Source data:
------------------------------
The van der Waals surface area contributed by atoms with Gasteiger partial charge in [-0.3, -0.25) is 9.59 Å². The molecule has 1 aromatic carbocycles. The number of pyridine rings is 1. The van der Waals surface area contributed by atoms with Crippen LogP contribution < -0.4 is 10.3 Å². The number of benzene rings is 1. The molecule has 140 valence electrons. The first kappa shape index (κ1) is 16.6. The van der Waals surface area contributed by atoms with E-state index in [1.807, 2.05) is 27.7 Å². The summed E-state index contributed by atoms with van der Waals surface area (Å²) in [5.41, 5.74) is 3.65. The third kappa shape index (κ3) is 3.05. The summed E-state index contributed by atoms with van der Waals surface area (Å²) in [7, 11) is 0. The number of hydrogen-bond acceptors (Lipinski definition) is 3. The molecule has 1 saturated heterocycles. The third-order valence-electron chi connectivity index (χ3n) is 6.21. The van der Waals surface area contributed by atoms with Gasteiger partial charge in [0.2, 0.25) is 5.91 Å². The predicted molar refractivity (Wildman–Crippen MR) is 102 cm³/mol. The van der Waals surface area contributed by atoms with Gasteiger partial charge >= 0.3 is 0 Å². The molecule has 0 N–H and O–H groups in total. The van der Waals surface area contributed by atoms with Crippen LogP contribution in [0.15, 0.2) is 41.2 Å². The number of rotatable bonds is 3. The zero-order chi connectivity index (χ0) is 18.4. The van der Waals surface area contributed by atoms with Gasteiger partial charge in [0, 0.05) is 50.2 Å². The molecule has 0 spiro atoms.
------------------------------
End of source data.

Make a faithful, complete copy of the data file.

The van der Waals surface area contributed by atoms with Gasteiger partial charge in [-0.3, -0.25) is 9.59 Å². The molecule has 1 aromatic carbocycles. The number of pyridine rings is 1. The van der Waals surface area contributed by atoms with Crippen LogP contribution < -0.4 is 10.3 Å². The number of benzene rings is 1. The molecule has 140 valence electrons. The first kappa shape index (κ1) is 16.6. The van der Waals surface area contributed by atoms with E-state index in [1.807, 2.05) is 27.7 Å². The summed E-state index contributed by atoms with van der Waals surface area (Å²) in [5.41, 5.74) is 3.65. The third kappa shape index (κ3) is 3.05. The summed E-state index contributed by atoms with van der Waals surface area (Å²) in [7, 11) is 0. The number of hydrogen-bond acceptors (Lipinski definition) is 3. The molecule has 1 saturated heterocycles. The third-order valence-electron chi connectivity index (χ3n) is 6.21. The van der Waals surface area contributed by atoms with Gasteiger partial charge in [0.2, 0.25) is 5.91 Å². The predicted molar refractivity (Wildman–Crippen MR) is 102 cm³/mol. The van der Waals surface area contributed by atoms with Gasteiger partial charge >= 0.3 is 0 Å². The molecule has 0 N–H and O–H groups in total. The van der Waals surface area contributed by atoms with Crippen LogP contribution in [0.15, 0.2) is 41.2 Å². The number of rotatable bonds is 3. The zero-order chi connectivity index (χ0) is 18.4. The van der Waals surface area contributed by atoms with Gasteiger partial charge in [0, 0.05) is 50.2 Å². The molecule has 0 spiro atoms.